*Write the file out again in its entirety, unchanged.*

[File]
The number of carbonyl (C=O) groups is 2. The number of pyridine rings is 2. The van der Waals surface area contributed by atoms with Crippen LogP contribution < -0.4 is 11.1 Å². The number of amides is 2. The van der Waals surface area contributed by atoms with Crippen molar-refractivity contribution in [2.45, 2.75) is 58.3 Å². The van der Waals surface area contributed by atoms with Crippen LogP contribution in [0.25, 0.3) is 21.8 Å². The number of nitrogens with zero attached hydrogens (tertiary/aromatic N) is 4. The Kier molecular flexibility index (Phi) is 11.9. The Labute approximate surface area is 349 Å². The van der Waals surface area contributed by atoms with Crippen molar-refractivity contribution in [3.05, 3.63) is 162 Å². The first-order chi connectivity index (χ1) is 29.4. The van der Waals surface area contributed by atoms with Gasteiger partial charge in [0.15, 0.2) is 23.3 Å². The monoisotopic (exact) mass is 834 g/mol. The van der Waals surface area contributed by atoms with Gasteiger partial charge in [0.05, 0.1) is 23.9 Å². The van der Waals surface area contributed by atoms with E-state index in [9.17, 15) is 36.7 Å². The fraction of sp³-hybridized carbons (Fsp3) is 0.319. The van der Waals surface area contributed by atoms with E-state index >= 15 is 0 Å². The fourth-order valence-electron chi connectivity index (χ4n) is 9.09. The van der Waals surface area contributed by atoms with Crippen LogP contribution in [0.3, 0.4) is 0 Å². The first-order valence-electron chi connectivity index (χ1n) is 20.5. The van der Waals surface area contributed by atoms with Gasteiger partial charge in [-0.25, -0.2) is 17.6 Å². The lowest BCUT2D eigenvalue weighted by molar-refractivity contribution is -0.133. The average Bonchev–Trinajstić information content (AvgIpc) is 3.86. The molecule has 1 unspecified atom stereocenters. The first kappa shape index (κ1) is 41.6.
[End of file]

The number of carbonyl (C=O) groups is 2. The number of pyridine rings is 2. The van der Waals surface area contributed by atoms with Crippen LogP contribution < -0.4 is 11.1 Å². The number of amides is 2. The van der Waals surface area contributed by atoms with Crippen molar-refractivity contribution in [2.45, 2.75) is 58.3 Å². The van der Waals surface area contributed by atoms with Crippen LogP contribution in [0.25, 0.3) is 21.8 Å². The number of nitrogens with zero attached hydrogens (tertiary/aromatic N) is 4. The Kier molecular flexibility index (Phi) is 11.9. The Labute approximate surface area is 349 Å². The van der Waals surface area contributed by atoms with Crippen molar-refractivity contribution in [3.05, 3.63) is 162 Å². The first-order chi connectivity index (χ1) is 29.4. The van der Waals surface area contributed by atoms with Gasteiger partial charge in [0.15, 0.2) is 23.3 Å². The monoisotopic (exact) mass is 834 g/mol. The van der Waals surface area contributed by atoms with Gasteiger partial charge in [0.05, 0.1) is 23.9 Å². The van der Waals surface area contributed by atoms with E-state index in [9.17, 15) is 36.7 Å². The fraction of sp³-hybridized carbons (Fsp3) is 0.319. The van der Waals surface area contributed by atoms with E-state index >= 15 is 0 Å². The fourth-order valence-electron chi connectivity index (χ4n) is 9.09. The van der Waals surface area contributed by atoms with Crippen LogP contribution in [0.3, 0.4) is 0 Å². The first-order valence-electron chi connectivity index (χ1n) is 20.5. The van der Waals surface area contributed by atoms with Gasteiger partial charge in [-0.25, -0.2) is 17.6 Å². The lowest BCUT2D eigenvalue weighted by molar-refractivity contribution is -0.133. The average Bonchev–Trinajstić information content (AvgIpc) is 3.86. The molecule has 1 unspecified atom stereocenters. The first kappa shape index (κ1) is 41.6.